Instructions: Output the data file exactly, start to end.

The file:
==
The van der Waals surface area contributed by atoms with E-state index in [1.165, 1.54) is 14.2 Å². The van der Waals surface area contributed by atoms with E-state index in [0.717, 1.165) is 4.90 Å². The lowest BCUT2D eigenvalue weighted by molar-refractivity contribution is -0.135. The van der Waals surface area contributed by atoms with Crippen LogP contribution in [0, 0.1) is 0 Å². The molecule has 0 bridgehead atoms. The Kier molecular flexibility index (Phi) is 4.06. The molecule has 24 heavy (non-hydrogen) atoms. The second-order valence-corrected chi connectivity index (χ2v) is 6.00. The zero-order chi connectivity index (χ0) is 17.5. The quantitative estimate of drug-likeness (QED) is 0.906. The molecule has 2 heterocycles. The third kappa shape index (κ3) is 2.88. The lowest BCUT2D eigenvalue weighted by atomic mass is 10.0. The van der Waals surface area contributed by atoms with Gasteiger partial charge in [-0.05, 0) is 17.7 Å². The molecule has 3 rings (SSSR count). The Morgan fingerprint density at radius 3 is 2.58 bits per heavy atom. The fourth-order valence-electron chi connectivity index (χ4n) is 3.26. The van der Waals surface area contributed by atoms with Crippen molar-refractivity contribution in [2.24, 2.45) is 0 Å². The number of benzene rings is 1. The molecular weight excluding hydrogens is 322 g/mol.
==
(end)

The van der Waals surface area contributed by atoms with E-state index in [1.165, 1.54) is 14.2 Å². The van der Waals surface area contributed by atoms with E-state index in [0.717, 1.165) is 4.90 Å². The lowest BCUT2D eigenvalue weighted by molar-refractivity contribution is -0.135. The van der Waals surface area contributed by atoms with Crippen LogP contribution in [0, 0.1) is 0 Å². The molecule has 0 bridgehead atoms. The Kier molecular flexibility index (Phi) is 4.06. The molecule has 24 heavy (non-hydrogen) atoms. The second-order valence-corrected chi connectivity index (χ2v) is 6.00. The zero-order chi connectivity index (χ0) is 17.5. The quantitative estimate of drug-likeness (QED) is 0.906. The molecule has 2 heterocycles. The third kappa shape index (κ3) is 2.88. The lowest BCUT2D eigenvalue weighted by atomic mass is 10.0. The van der Waals surface area contributed by atoms with Gasteiger partial charge in [-0.05, 0) is 17.7 Å². The molecule has 3 rings (SSSR count). The Morgan fingerprint density at radius 3 is 2.58 bits per heavy atom. The fourth-order valence-electron chi connectivity index (χ4n) is 3.26. The van der Waals surface area contributed by atoms with Crippen molar-refractivity contribution in [2.24, 2.45) is 0 Å². The number of benzene rings is 1. The molecular weight excluding hydrogens is 322 g/mol.